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Team Aspire sets out to Sea

11/26/2010, 3:13 PM by Lollie Garay
Map of Southern South America<br/><br/>Credit: Wikipedia: uploaded by en:User:Geo Swan on 14 March 2005.
Map of Southern South America
Photo Credit: Wikipedia: uploaded by en:User:Geo Swan on 14 March 2005.

Friday, Nov 26

The RV Nathaniel B Palmer left Punta Arenas Chile at 8PM, sailing north up through the Straits of Magellan. The straits are a 600 km (370miles) long channel at the southernmost tip of South America that gives access to the Atlantic. At its narrowest point it is 3km (1.9mi) and at its widest, 35km (22 mi). See the attached image of the map and find the narrow opening to the sea on the east! Special pilots are required to navigate vessels through this narrow opening.

Early on Saturday morning they will round Cape Horn and enter the full force of the Drake Passage, where they are forecast to meet rough seas. Tish reports that everything is secured and they’re “ready for a couple of days of being tossed around”.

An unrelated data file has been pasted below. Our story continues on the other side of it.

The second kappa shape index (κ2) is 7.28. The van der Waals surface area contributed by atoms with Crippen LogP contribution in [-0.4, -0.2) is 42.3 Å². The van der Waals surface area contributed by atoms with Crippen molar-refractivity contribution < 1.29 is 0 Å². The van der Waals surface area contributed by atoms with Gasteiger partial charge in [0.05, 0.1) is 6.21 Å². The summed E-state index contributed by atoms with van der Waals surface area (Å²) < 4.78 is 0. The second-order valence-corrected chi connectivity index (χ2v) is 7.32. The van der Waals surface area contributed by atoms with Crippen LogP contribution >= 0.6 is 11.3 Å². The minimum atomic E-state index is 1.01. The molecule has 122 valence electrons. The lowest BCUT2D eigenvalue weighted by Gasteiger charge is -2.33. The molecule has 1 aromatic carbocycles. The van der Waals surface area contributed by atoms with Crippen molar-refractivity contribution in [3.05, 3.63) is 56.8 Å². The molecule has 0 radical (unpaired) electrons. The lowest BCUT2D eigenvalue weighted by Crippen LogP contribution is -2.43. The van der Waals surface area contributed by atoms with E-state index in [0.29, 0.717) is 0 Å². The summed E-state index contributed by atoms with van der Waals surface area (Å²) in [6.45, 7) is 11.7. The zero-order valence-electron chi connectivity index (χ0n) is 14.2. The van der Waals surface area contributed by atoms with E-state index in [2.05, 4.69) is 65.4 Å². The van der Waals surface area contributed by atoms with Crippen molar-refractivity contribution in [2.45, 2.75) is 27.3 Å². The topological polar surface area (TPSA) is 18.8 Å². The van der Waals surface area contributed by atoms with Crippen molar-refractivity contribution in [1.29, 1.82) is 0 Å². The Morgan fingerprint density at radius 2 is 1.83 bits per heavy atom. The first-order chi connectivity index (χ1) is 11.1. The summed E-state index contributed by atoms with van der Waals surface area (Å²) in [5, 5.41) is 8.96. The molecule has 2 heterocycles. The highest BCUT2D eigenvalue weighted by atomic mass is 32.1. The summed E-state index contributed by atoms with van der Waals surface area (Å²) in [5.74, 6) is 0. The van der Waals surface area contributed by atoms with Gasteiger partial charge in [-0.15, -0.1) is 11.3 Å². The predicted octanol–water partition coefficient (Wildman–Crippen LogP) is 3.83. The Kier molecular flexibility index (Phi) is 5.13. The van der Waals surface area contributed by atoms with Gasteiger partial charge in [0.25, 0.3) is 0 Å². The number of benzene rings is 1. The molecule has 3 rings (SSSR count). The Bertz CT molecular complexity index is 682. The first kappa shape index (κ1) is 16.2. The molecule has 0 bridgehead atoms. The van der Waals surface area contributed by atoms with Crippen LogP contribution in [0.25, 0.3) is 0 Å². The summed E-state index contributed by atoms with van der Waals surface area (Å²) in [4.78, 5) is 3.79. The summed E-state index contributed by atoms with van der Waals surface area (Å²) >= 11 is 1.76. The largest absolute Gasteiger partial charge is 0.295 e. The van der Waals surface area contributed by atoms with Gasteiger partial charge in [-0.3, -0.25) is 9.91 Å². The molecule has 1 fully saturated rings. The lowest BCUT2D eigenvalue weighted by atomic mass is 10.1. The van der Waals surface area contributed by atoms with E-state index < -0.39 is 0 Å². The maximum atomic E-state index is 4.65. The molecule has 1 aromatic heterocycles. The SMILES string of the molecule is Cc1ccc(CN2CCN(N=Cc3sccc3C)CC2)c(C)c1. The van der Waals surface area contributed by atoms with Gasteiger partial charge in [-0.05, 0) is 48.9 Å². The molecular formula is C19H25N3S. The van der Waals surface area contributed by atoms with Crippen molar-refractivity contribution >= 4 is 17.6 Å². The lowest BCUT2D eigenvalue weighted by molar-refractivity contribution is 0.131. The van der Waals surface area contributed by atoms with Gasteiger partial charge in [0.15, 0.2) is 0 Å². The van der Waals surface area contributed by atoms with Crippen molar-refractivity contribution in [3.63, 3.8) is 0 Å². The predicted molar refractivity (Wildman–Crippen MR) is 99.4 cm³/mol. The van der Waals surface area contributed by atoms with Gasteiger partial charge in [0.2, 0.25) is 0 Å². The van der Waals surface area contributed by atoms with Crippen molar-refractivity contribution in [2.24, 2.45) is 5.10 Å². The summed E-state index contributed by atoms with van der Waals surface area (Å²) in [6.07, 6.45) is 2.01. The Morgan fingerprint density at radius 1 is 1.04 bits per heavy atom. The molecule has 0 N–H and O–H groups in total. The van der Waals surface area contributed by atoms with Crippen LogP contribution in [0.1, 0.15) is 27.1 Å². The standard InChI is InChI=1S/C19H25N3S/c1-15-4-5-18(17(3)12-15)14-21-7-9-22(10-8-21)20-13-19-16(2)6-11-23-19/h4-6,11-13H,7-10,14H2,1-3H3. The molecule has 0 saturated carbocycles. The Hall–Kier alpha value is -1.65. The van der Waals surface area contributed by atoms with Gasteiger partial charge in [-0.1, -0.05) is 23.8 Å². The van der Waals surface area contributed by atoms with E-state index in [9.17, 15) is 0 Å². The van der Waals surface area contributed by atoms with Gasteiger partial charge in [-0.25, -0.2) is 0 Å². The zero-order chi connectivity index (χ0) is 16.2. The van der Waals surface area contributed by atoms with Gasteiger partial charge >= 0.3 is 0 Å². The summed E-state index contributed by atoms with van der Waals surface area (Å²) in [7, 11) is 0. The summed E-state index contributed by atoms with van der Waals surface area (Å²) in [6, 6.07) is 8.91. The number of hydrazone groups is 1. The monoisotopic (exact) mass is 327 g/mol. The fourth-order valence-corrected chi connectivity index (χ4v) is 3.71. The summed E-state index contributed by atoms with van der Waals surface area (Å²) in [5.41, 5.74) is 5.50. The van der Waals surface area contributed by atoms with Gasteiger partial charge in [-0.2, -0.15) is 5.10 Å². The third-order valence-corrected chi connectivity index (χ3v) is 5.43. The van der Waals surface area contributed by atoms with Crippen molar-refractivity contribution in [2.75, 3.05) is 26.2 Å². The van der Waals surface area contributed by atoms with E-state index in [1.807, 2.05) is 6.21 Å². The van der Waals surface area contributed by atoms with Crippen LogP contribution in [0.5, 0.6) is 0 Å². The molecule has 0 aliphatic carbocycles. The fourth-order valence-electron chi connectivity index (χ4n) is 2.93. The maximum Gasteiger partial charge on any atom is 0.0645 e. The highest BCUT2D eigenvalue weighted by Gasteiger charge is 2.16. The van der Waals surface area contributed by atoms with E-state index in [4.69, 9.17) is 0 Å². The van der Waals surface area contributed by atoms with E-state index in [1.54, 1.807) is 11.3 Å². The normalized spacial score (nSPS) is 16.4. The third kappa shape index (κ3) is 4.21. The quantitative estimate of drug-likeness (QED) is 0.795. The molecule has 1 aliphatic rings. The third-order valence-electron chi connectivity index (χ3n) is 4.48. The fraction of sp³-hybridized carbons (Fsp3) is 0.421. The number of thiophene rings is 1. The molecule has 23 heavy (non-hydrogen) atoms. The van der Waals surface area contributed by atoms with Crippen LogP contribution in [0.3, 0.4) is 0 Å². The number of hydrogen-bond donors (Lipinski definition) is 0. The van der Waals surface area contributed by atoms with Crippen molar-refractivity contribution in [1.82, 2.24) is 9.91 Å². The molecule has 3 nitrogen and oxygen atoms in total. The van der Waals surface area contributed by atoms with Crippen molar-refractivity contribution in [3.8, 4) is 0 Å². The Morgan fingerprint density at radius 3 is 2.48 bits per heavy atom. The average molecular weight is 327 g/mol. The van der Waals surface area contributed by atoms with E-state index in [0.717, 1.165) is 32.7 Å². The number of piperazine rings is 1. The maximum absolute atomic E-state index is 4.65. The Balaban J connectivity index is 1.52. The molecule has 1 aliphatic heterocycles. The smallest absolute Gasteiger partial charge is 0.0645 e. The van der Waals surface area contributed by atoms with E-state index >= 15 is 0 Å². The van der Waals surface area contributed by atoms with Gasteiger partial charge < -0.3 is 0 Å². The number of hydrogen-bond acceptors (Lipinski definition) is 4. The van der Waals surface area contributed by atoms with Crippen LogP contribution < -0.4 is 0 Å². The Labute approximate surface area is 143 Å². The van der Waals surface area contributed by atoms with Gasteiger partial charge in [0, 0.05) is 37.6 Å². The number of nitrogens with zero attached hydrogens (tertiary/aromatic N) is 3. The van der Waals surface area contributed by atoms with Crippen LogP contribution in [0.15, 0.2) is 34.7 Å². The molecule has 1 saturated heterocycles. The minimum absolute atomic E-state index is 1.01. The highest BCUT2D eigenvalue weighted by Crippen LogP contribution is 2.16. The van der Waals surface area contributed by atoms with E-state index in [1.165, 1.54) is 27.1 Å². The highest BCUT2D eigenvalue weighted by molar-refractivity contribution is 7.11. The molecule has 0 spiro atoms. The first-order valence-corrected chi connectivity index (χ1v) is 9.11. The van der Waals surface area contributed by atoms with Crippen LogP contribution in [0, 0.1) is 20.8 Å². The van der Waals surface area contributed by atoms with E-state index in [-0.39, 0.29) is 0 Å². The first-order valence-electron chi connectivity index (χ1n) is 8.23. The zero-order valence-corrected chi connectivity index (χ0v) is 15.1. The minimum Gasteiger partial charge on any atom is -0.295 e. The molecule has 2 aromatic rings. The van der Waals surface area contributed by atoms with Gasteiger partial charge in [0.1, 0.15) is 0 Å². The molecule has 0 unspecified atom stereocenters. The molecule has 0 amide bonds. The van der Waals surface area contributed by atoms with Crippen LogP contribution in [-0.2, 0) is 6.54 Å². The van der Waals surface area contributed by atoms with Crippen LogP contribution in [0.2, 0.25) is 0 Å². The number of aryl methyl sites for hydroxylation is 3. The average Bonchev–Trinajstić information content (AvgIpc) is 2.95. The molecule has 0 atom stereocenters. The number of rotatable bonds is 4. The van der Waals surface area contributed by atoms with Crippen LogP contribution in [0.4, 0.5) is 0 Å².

The Drake Passage is named after 16th century English privateer Sir Frances Drake. This 1000km(600 m) wide stretch of ocean connects the South Atlantic and Pacific Oceans and marks the place where cool, sub polar conditions become the frozen Antarctic environment. Interestingly, there is no significant land anywhere on the Earth at this latitude. Because of that, the Antarctic Circumpolar Current has an unimpeded flow driven by strong westerly winds that carries huge volumes of water through the pass and around Antarctica.

Transit across the Drake Passage is either tolerable or “rocking”. We’ll look forward to a report from the team on what it was like! On the upside, once crossed, the beauty of the Antarctic Peninsula awaits them ☺


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Question of the Day

  • What are Polynyas and why are they important to study?

    Polynyas, are recurring areas of seasonally open water surrounded by ice.

    Energy and material transfer between the atmosphere, polar surface ocean, and the deep sea in polynas provide polar ecosystems with just the right ingredients needed for high productivity and intense biogeochemical recycling.

    Polynyas may be the key to understanding the future of Polar Regions since their extent is expected to increase with anthropogenic warming.